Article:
Investigating the Effect of Reduced Serotonin Transporter Expression in a Maternal Immune Activation Model of Neurodevelopmental Disorders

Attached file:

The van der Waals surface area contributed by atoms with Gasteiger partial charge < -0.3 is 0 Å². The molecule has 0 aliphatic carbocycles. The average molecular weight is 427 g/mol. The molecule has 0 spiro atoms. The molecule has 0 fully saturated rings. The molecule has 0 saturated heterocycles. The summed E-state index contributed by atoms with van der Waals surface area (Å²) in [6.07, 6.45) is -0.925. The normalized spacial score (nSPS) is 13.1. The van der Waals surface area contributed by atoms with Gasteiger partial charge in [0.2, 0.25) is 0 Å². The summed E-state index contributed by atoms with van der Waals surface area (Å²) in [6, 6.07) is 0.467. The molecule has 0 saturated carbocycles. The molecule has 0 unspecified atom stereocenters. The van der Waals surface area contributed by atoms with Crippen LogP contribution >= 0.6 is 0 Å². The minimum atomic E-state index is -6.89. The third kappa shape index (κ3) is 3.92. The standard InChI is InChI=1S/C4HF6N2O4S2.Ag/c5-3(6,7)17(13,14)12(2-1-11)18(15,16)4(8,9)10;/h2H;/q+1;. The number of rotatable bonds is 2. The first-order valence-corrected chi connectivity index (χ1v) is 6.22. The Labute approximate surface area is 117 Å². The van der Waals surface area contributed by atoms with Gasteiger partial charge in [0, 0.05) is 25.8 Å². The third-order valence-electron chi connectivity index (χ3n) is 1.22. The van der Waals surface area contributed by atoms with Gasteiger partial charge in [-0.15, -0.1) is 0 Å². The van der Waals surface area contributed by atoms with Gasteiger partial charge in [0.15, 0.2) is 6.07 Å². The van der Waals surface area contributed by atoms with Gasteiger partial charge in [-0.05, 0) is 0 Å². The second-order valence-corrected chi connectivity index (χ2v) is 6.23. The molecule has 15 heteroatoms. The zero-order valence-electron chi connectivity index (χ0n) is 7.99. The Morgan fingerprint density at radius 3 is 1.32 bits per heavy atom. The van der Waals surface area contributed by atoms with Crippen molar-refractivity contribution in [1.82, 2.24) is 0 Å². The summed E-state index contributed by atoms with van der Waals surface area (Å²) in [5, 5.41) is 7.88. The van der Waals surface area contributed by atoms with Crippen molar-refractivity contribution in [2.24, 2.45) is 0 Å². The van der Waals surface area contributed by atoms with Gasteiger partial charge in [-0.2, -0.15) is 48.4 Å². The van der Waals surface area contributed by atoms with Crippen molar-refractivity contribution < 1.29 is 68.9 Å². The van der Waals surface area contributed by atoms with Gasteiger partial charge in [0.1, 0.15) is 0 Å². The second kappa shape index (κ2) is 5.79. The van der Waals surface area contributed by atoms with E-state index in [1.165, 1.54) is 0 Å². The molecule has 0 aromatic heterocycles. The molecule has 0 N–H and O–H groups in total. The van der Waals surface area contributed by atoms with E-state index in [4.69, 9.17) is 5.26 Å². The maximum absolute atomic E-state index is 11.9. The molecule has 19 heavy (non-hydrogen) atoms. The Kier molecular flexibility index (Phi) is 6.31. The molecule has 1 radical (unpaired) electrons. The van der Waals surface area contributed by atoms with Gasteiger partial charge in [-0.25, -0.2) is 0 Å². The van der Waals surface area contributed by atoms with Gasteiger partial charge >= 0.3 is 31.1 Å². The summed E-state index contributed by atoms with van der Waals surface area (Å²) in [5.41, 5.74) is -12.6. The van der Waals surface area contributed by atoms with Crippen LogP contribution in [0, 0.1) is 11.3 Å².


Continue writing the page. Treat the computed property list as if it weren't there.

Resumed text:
Maternal Immune Activation (MIA) during early pregnancy is an established risk factor for the occurrence of neurodevelopmental disorders such as Autism Spectrum Disorder (ASD) and schizophrenia (SCZ) in offspring. Serotonin signalling is also implicated in both ASD and SCZ, in conjunction with a known and extensive influence in neural development. Using a Wistar serotonin transporter (SERT) knockout model to mimic allelic variation in the human serotonin transporter promoter (5‐HTTLPR), this research investigates the impact of full or reduced SERT function on the effect of poly I:C-induced MIA in offspring. Experimental design focuses on ultrasonic vocalisation communication in postnatal day (PND) 7 offspring, followed by genetic expression of the Rac1/Kal7/Disc1 signalosome pathway at PND21 previously implicated in SCZ pathology. Results from behavioural analysis of pups indicate a statistically significant increase in calling and call complexity in pups heterozygous for the SERT (SERT HET) compared to wildtype (WT). When separated by sex, this trend remains consistent however only reaches significance in male offspring. Male SERT HET pups also a significant treatment effect in call complexity, and a significant genotype/treatment interaction which suggests an increased susceptibility to MIA-induced behavioural effects. Additionally, poly I:C exposed pups show increased expression of Disc1, supporting evidence that this pathway may be affected in neurodevelopmental disorders. No genotype and sex effects were observed in signalosome expression; however, this study may be too underpowered to detect these effects. These results suggest that differences between sex and SERT genotype in offspring may modulate the behavioural effects of MIA in rodent models of NDD, with more study required to assess these differences in a molecular context. Furthermore, this study aims to address the overall inconsistency and misrepresentation of statistical methods in MIA models by employing MIA validation tests and linear mixed modelling to account for litter variation. In summary, the research presented in this thesis reports initial evidence suggesting SERT genotype may influence the effect of MIA, however further research is necessary to characterise the effect of genotype on MIA challenge during gestation.